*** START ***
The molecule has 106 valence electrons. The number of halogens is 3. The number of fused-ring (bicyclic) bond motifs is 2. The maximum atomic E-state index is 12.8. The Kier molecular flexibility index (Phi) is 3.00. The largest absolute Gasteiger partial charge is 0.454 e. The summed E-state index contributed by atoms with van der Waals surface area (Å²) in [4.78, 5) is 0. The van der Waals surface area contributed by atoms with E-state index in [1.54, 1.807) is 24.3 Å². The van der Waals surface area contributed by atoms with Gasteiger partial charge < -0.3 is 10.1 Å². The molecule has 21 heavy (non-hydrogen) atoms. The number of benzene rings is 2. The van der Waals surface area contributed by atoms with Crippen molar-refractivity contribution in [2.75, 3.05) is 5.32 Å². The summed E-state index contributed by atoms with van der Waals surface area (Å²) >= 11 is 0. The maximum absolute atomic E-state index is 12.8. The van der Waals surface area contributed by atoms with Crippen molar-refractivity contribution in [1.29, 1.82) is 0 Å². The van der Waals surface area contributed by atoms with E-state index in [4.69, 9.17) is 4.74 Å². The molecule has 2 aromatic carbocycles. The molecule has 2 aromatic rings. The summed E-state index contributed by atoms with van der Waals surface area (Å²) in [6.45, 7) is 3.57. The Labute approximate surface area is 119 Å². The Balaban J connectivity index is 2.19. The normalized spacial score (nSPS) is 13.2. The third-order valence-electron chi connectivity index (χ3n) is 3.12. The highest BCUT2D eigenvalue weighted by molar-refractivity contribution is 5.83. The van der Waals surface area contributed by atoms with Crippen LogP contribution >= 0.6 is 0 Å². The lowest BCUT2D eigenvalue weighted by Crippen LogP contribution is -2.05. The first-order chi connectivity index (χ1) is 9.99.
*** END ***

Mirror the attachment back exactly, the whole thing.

The molecule has 106 valence electrons. The number of halogens is 3. The number of fused-ring (bicyclic) bond motifs is 2. The maximum atomic E-state index is 12.8. The Kier molecular flexibility index (Phi) is 3.00. The largest absolute Gasteiger partial charge is 0.454 e. The summed E-state index contributed by atoms with van der Waals surface area (Å²) in [4.78, 5) is 0. The van der Waals surface area contributed by atoms with E-state index in [1.54, 1.807) is 24.3 Å². The van der Waals surface area contributed by atoms with Gasteiger partial charge < -0.3 is 10.1 Å². The molecule has 21 heavy (non-hydrogen) atoms. The number of benzene rings is 2. The van der Waals surface area contributed by atoms with Crippen molar-refractivity contribution in [2.75, 3.05) is 5.32 Å². The summed E-state index contributed by atoms with van der Waals surface area (Å²) >= 11 is 0. The maximum absolute atomic E-state index is 12.8. The van der Waals surface area contributed by atoms with Crippen molar-refractivity contribution in [1.29, 1.82) is 0 Å². The van der Waals surface area contributed by atoms with E-state index in [4.69, 9.17) is 4.74 Å². The molecule has 2 aromatic carbocycles. The molecule has 2 aromatic rings. The summed E-state index contributed by atoms with van der Waals surface area (Å²) in [6.45, 7) is 3.57. The Labute approximate surface area is 119 Å². The Balaban J connectivity index is 2.19. The normalized spacial score (nSPS) is 13.2. The third-order valence-electron chi connectivity index (χ3n) is 3.12. The highest BCUT2D eigenvalue weighted by molar-refractivity contribution is 5.83. The van der Waals surface area contributed by atoms with Crippen LogP contribution >= 0.6 is 0 Å². The lowest BCUT2D eigenvalue weighted by Crippen LogP contribution is -2.05. The first-order chi connectivity index (χ1) is 9.99.